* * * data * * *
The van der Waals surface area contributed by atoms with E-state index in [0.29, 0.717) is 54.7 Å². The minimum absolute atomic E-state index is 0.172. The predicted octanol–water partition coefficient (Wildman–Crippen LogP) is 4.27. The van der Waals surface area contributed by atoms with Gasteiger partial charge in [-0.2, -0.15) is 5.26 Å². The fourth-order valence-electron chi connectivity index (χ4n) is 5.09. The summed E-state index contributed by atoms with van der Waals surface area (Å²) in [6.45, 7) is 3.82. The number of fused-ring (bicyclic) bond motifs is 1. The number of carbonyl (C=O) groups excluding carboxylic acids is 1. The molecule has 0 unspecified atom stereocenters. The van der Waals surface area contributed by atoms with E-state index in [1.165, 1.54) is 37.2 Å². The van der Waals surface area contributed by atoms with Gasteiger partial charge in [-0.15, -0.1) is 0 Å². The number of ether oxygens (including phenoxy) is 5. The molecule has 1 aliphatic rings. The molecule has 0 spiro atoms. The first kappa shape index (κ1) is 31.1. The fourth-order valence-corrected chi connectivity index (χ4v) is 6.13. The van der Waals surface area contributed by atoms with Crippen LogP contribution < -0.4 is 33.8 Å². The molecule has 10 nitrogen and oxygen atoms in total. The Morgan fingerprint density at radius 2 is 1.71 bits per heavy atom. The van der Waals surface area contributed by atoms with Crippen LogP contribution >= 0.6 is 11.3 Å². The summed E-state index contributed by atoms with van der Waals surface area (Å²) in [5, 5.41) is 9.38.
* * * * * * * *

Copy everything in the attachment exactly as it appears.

The van der Waals surface area contributed by atoms with E-state index in [0.29, 0.717) is 54.7 Å². The minimum absolute atomic E-state index is 0.172. The predicted octanol–water partition coefficient (Wildman–Crippen LogP) is 4.27. The van der Waals surface area contributed by atoms with Gasteiger partial charge in [-0.2, -0.15) is 5.26 Å². The fourth-order valence-electron chi connectivity index (χ4n) is 5.09. The summed E-state index contributed by atoms with van der Waals surface area (Å²) in [6.45, 7) is 3.82. The number of fused-ring (bicyclic) bond motifs is 1. The number of carbonyl (C=O) groups excluding carboxylic acids is 1. The molecule has 0 unspecified atom stereocenters. The van der Waals surface area contributed by atoms with E-state index in [1.165, 1.54) is 37.2 Å². The van der Waals surface area contributed by atoms with Gasteiger partial charge in [-0.15, -0.1) is 0 Å². The number of ether oxygens (including phenoxy) is 5. The molecule has 1 aliphatic rings. The molecule has 0 spiro atoms. The first kappa shape index (κ1) is 31.1. The fourth-order valence-corrected chi connectivity index (χ4v) is 6.13. The van der Waals surface area contributed by atoms with Crippen LogP contribution < -0.4 is 33.8 Å². The molecule has 10 nitrogen and oxygen atoms in total. The Morgan fingerprint density at radius 2 is 1.71 bits per heavy atom. The van der Waals surface area contributed by atoms with Crippen LogP contribution >= 0.6 is 11.3 Å². The summed E-state index contributed by atoms with van der Waals surface area (Å²) in [5, 5.41) is 9.38.